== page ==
My brain is so tired. All month I have racked it trying to figure out what to write next, how to render it most authentically, and finally get it out looking close enough to how I intended. On top of that, I have also engaged in multiple exchanges on Facebook around gender identity, public restroom use, vaccine rationale, and presidential politics. It really has been shang nao jin, as we say in Chinese—literally wounding the mind. I realize these are all activities that I choose, and none of them have significant bearing on the world at large. And, I would do it all again. My mental exhaustion is the hurt-so-good kind, like the muscle soreness after a particularly strenuous workout, when I know I have pushed myself to my limit and maybe extended it a little. The writing and conversations are ways that I engage with my world and practice what I preach—open-mindedness, curiosity, and cultivating connection.
After all of this exploration, conversation, debate, research, and observation, once again I conclude that one of the most important practices for inner peace is to Withhold Judgment. Not all judgment, and not indefinitely, but much and for a while. Here are some illustrations from the past week:
I shared this post on my Facebook page on Saturday. I agree with the author’s sentiments, basically that discrimination is wrong and we should open our minds and bathrooms to all people. I also thought her writing was cogent and forceful. One of my friends pointed out her name calling, as she labeled supporters of the North Carolina HB2 legislation, and people who boycott Target as a result, as hateful. He then asserted that the left “can’t argue a point without calling people who disagree with them hateful,” or at least they choose not to. At once I see both sides generalizing in ways that preclude any possibility of meaningful mutual understanding.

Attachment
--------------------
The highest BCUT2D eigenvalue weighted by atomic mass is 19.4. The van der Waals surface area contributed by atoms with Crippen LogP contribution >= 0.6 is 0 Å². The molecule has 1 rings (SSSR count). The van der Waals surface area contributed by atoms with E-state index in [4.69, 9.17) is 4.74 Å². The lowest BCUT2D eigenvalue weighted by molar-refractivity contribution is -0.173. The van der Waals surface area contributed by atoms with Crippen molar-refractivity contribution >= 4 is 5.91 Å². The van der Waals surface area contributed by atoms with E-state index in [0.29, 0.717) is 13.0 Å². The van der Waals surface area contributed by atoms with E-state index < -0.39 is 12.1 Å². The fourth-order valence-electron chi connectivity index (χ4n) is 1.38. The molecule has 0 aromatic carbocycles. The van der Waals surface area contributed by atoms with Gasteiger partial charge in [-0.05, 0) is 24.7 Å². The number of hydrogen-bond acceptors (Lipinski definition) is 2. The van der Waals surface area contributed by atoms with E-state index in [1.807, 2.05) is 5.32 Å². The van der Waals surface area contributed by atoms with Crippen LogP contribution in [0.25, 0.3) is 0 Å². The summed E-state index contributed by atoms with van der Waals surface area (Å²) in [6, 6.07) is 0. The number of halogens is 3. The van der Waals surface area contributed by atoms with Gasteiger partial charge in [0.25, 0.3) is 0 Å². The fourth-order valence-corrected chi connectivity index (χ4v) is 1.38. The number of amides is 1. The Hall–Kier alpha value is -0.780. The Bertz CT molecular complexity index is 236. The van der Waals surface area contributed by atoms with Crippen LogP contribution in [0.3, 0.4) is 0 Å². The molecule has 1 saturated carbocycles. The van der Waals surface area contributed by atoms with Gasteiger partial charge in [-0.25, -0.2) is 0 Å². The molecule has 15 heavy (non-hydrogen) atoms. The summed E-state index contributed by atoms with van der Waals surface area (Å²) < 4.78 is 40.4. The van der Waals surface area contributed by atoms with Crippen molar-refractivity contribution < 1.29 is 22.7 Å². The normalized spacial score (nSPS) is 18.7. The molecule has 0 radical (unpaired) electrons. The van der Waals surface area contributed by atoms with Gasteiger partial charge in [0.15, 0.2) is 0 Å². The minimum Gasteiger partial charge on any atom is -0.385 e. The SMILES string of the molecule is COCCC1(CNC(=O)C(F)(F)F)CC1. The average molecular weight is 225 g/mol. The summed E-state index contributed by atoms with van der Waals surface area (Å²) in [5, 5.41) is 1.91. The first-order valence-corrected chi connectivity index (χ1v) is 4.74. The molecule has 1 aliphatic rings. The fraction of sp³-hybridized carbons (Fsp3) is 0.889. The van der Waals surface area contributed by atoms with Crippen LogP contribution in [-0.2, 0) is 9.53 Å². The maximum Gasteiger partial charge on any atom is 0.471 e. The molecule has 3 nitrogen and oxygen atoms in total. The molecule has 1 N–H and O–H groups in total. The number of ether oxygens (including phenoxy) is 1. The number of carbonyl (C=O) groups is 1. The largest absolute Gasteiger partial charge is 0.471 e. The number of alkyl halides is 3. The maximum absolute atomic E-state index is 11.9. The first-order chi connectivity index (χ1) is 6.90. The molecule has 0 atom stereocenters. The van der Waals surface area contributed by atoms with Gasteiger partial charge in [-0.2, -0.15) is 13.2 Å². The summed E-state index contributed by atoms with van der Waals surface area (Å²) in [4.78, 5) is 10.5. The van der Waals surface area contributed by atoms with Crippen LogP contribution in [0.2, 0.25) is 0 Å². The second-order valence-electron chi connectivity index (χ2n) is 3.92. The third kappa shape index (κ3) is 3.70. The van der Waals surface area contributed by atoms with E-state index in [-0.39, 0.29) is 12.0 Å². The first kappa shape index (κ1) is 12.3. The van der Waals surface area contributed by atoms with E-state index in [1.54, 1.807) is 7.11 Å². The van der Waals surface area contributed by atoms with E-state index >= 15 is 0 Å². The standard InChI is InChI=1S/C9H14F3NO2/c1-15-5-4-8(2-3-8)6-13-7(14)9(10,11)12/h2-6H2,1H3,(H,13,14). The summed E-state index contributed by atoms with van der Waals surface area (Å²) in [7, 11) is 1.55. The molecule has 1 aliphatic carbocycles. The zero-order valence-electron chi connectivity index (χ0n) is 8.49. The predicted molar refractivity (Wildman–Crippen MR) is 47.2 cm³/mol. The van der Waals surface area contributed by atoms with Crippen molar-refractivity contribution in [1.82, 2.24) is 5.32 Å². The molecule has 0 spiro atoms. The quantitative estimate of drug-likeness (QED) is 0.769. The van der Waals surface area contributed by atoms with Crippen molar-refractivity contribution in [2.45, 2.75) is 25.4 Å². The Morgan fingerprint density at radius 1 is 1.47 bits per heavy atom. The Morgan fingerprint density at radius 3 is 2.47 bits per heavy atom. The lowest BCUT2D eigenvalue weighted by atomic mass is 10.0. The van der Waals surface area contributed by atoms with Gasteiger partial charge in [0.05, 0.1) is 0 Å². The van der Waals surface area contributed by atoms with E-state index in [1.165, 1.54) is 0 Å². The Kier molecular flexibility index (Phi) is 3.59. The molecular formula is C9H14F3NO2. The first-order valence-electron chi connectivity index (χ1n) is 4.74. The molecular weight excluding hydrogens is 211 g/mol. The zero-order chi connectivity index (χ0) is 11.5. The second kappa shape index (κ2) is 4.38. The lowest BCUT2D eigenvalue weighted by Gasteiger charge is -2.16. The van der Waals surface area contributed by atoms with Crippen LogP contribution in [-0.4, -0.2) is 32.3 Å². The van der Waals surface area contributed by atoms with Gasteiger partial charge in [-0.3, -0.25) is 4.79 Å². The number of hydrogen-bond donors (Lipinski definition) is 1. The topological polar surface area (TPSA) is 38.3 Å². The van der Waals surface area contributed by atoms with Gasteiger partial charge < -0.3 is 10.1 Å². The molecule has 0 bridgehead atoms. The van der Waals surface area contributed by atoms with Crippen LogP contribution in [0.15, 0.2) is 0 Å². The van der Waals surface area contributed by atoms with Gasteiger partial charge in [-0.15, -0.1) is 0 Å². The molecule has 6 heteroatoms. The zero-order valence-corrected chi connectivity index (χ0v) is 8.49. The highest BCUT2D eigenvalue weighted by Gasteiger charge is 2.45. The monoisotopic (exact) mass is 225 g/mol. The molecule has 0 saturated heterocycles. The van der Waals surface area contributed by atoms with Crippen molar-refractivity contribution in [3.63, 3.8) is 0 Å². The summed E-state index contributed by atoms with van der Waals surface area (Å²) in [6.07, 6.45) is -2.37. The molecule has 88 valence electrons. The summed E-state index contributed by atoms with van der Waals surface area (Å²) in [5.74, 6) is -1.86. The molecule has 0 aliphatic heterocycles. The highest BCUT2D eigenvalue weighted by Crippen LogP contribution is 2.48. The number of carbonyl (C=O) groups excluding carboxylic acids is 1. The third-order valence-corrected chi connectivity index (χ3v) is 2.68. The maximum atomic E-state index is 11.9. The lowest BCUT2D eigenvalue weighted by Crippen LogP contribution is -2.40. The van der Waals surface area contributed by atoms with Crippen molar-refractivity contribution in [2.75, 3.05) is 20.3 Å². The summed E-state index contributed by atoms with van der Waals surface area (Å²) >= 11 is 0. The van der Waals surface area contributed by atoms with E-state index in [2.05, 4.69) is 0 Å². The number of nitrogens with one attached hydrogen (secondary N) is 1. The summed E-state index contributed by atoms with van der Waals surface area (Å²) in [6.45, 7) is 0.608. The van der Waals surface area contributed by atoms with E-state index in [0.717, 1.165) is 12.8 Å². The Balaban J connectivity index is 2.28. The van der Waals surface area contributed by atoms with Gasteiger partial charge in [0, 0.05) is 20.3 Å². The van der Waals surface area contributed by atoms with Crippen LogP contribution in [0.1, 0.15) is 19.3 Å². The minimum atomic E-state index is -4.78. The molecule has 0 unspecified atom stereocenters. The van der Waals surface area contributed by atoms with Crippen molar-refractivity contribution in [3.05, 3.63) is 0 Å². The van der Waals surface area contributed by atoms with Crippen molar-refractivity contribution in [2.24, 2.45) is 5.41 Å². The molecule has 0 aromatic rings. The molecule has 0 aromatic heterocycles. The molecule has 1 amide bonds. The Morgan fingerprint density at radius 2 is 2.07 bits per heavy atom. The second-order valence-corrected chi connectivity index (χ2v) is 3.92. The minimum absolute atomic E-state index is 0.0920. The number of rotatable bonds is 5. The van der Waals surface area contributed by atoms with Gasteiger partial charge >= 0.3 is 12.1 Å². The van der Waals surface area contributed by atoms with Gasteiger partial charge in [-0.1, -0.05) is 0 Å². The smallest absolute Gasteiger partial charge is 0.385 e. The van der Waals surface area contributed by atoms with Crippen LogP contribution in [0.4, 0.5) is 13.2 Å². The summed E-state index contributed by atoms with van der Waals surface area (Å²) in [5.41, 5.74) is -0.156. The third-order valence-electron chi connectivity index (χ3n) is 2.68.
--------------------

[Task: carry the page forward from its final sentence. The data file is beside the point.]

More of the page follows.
After this I became more sensitive to name calling in articles I read. Even ones with relevant data and useful information can be tainted, as I found here, in which the writer calls bigots the same people that the previous author called hateful. Why must we stereotype and label like this? Is it just to get published, for attention? Can we not convey our message just as effectively without all this vitriol?
Finally I read and shared this article, in which the author does not call anyone names directly, but writes a brilliant and searing piece of satire that also inflames and incites. I suppose that is the point of satire, after all? It was the comments on this last article that really drove home to me the perilous state of assumptions and judgment that drive many of our interactions these days. If you support this law, you’re hateful. If you oppose it, you’re irresponsible. Perform one act that is, superficially, inconsistent with your professed beliefs, you are forever a hypocrite. Commit one lapse in judgment and you are instantly unworthy of respect, now or in the future. Snap judgments can degenerate our encounters to a series of sound bites of rhetoric and aggression. They seriously inhibit, if not completely destroy, our connections, and they consign us to echo chambers of isolation.
The doctor who rushes me through my 15 minute appointment for a sinus infection, after making me wait 30 minutes already, is uncaring and just wants to make more money. Actually, she just spent the last 45 minutes telling her patient of 10 years that he has metastatic cancer and answering his questions, and she is anxious to get to her son’s school play tonight, his first lead role.
The woman who yells at the receptionist and makes a scene with the nurse is just another angry, entitled patient. Actually, her son was killed by a drunk driver last year, she lost her job and her home, and her mother is dying.
Fellow blogger and talented artist Jodi posted this beautiful piece today, including these words:
Skip the religion and politics,
head straight to the compassion.
everything else is a distraction.
— talib kweli
It really spoke to me, because compassion lives at the core of human connection. If we can remember compassion for one another more often, no matter our circumstances and state of mind otherwise, we can probably also remember to Withhold Judgment and listen for the rest of the other person’s story. Listening more, yelling less, moving slower to the keyboard, showing up in person, asking more questions for understanding—these are the practices of Withholding Judgment. Please, let us make the effort; it may save us all.